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It’s judgment day at Uber, as we learn whether SoftBank will succeed in its complex purchase of some of the company

If successful, the deal could calm the boardroom tensions that have derailed the company in 2017.

Uber CEO Dara Khosrowshahi onstage at the New York Times 2017 DealBook Conference
Uber CEO Dara Khosrowshahi
Michael Cohen/Getty Images for The New York Times

SoftBank will soon see whether it has finally acquired a multi-billion dollar ownership stake in Uber — or whether the seemingly endless drama between the Japanese investor and the world’s most valuable startup has more scenes left.

The proposed deal, which would also deeply reshape how Uber is governed, expires today at 12 pm PT. But because of a strict anti-collusion agreement pushed by SoftBank, existing major Uber investors are largely in the dark as to whether they will be able to sell their lucrative shares at all.

SoftBank is offering Uber investors just under $33 per share in an attempt to purchase up to one fifth of the company. The deal is important not just because of the massive amount of cash that would change hands, but also because the deal would trigger a series of reforms meant to mollify the warring factions in Uber’s boardroom.

Employees and institutional investors each have to decide whether that share price — a 30 percent discount from the company’s last valuation — is enough of a payout. If the SoftBank-led group is unable to cobble together at least 13.4 percent of the shares in the company, then the transaction fails and Uber’s governance crisis would deepen.

But on the eve of the deadline, Uber investors confess to little knowledge about whether enough employees or major shareholders have turned in documents volunteering to sell. Why? Because the anti-collusion mandate — a “gag order” in the eyes of some — means that Uber’s owners can’t tell one another whether they’re selling.

So it’s anyone’s guess.

A few tea leaves, though: SoftBank has not yet chosen to extend the 20-business-day schedule for a sale, even though it had the right to do so. That decision leads some Uber insiders to believe that the buyers expect to achieve the minimum threshold for the deal. (SoftBank could also extend the deadline at the last minute.)

And other Uber insiders describe SoftBank’s and Uber’s “brilliant job scaring” existing investors into selling, in the words of one person familiar with the process.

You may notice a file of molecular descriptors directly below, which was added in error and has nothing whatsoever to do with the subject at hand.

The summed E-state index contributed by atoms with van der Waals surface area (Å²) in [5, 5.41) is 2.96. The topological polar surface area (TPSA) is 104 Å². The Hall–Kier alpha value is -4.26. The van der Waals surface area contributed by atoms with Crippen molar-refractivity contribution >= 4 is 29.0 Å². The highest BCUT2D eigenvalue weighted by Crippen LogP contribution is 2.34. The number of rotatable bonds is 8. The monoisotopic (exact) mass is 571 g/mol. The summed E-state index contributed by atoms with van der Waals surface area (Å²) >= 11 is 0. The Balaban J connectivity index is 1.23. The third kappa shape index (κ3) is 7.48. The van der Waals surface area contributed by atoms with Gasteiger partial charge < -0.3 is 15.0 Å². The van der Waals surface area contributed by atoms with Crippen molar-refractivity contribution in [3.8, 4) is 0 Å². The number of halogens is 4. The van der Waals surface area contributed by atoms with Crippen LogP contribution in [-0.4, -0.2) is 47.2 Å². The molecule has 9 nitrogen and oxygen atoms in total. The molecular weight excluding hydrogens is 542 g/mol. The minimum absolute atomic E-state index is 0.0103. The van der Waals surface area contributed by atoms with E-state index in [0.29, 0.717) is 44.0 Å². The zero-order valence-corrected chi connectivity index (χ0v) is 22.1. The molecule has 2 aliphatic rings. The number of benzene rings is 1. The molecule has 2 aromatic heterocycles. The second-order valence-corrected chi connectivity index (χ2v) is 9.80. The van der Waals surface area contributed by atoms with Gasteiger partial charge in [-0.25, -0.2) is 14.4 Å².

As typically happens with highly sensitive, deadline-driven transactions like this one, many of the bids to sell were expected to arrive in just the final few days before Thursday’s cutoff.

The deal is being brokered by Gregg Lemkau, the co-head of investment banking at Goldman Sachs, according to multiple people with knowledge of the process.

Several investors have complained that the discount remains too severe and have speculated that this initial offer is merely a “low-ball” meant to set the terms for future offers, during which SoftBank and its co-investors can choose to raise their offer price.

Some Uber shareholders have even pressed the SoftBank-led group to shrink the number of investors in its consortium, according to one person familiar with the request. The thinking is that if there were fewer potential buyers — six different co-investors have cycled in and out of the deal in recent months — then the minimum ownership threshold needed to complete the deal could be reduced, increasing its chances of success.

Two of Uber’s earliest investors have already told SoftBank that they plan to sell: Menlo Ventures and Benchmark, the elite venture capital firm that led the ouster of Uber’s ex-CEO, Travis Kalanick. But the two firms have said nothing about the amount they will sell, fueling concerns that their offerings will be relatively minor and primarily symbolic.

Kalanick, who owns 10 percent of the company, himself remains a wild card. While he had told associates earlier this year that he had no plans to sell a single share — perhaps with his eyes on his old CEO seat — his feelings now are more opaque to close observers. Some associates of his do predict that he will sell at least some of his shares.

HIs co-founder, Garrett Camp, is widely expected by multiple sources to offer up a substantial amount of his shares in the transaction. Camp could become a cash billionaire with enough of a sale, and he has recently expressed an interest in increasing his donations to charity and philanthropy.

Ryan Graves, Uber’s first employee, is considered by sources to be less likely to sell his Uber winnings.

Uber CEO Dara Khosrowshahi has encouraged all large shareholders to sell at least some of their equity. That pressure has been applied to early institutional investors like First Round Capital and Alphabet-backed GV, two large shareholders whose decisions could determine whether this deal succeeds or fails.

SoftBank would be under no obligation to say the precise percentage of the company that investors offered to sell — but, of course, Uber could choose to announce that anyway.

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